Microglia, which migrate into the central nervous system (CNS) during the early embryonic stages, are considered to play various roles in CNS development. However, their embryonic roles are largely unknown, partly due to the lack of an effective microglial ablation system in the embryo. Here, we show a microglial ablation model by injecting diphtheria toxin (DT) into the amniotic fluid of Siglechdtr mice, in which the gene encoding DT receptor is knocked into the microglia-specific gene locus Siglech. We revealed that embryonic microglia were depleted for several days throughout the CNS, including some regions where microglia transiently accumulated, at any embryonic time point from embryonic day 10.5, when microglia colonize the CNS. This ablation system was specific for microglia because CNS-associated macrophages, which are a distinct population from microglia that reside in the CNS interfaces such as meninges, were unaffected. Therefore, this microglial ablation system is highly effective for studying the embryonic functions of microglia.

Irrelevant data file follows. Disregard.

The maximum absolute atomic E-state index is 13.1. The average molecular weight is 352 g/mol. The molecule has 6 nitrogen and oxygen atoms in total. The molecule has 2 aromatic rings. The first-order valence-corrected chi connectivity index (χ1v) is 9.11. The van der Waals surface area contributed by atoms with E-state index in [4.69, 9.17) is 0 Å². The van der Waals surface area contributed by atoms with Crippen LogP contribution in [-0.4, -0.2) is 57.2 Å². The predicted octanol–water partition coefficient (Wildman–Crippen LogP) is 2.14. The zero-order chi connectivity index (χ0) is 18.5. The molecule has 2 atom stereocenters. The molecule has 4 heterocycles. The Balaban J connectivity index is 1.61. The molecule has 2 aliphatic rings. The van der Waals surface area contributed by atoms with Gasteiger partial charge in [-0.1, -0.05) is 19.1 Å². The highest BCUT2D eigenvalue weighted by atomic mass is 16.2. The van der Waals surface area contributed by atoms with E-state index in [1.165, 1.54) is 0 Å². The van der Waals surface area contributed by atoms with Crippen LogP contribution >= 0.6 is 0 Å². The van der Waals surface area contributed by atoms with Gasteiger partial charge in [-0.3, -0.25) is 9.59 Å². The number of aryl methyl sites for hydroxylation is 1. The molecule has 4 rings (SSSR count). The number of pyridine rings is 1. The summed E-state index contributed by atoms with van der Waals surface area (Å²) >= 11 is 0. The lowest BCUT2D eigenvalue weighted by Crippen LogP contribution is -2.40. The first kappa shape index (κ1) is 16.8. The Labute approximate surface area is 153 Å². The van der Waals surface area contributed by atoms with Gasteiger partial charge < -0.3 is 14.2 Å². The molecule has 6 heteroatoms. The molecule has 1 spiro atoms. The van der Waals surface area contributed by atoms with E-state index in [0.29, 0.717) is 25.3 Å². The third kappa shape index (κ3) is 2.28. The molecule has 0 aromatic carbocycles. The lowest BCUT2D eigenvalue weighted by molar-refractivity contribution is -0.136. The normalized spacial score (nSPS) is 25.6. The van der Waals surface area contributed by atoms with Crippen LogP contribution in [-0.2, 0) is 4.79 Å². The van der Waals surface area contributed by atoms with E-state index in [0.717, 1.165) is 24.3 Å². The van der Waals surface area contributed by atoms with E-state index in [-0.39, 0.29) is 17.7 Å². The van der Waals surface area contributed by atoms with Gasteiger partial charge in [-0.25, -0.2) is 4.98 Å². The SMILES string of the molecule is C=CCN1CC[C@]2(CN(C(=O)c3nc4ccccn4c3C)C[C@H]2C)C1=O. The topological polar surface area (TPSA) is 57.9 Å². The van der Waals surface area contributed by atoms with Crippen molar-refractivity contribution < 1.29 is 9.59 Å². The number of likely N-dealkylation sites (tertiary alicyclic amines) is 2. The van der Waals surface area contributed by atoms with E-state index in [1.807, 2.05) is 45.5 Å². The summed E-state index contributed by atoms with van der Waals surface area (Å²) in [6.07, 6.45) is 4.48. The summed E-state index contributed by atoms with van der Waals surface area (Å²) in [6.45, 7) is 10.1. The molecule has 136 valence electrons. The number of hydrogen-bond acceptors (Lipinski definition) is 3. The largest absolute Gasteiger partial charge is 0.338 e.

Keywords: Depletion; Development; Diphtheria toxin; Embryo; In utero; Macrophage.
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